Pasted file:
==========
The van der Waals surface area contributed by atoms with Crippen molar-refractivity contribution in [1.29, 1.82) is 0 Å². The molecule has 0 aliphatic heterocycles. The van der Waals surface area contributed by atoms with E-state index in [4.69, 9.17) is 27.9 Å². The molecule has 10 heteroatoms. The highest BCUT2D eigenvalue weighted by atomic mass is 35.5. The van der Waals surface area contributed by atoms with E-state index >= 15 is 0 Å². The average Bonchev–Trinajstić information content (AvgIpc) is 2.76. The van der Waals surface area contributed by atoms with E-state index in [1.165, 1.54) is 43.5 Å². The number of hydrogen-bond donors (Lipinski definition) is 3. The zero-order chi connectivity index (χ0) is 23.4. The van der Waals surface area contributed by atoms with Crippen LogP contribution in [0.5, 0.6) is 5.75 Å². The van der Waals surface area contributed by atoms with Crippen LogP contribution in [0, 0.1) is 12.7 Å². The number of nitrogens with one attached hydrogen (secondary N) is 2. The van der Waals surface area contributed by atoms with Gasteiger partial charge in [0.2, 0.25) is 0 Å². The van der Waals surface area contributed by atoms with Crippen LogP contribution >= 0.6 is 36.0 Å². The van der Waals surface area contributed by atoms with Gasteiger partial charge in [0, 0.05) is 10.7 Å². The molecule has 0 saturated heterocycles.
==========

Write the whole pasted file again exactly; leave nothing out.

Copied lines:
The van der Waals surface area contributed by atoms with Crippen molar-refractivity contribution in [1.29, 1.82) is 0 Å². The molecule has 0 aliphatic heterocycles. The van der Waals surface area contributed by atoms with E-state index in [4.69, 9.17) is 27.9 Å². The molecule has 10 heteroatoms. The highest BCUT2D eigenvalue weighted by atomic mass is 35.5. The van der Waals surface area contributed by atoms with E-state index >= 15 is 0 Å². The average Bonchev–Trinajstić information content (AvgIpc) is 2.76. The van der Waals surface area contributed by atoms with E-state index in [1.165, 1.54) is 43.5 Å². The number of hydrogen-bond donors (Lipinski definition) is 3. The zero-order chi connectivity index (χ0) is 23.4. The van der Waals surface area contributed by atoms with Crippen LogP contribution in [0.5, 0.6) is 5.75 Å². The van der Waals surface area contributed by atoms with Crippen LogP contribution in [0, 0.1) is 12.7 Å². The number of nitrogens with one attached hydrogen (secondary N) is 2. The van der Waals surface area contributed by atoms with Gasteiger partial charge in [0.2, 0.25) is 0 Å². The van der Waals surface area contributed by atoms with Crippen LogP contribution >= 0.6 is 36.0 Å². The van der Waals surface area contributed by atoms with Gasteiger partial charge in [0, 0.05) is 10.7 Å². The molecule has 0 saturated heterocycles.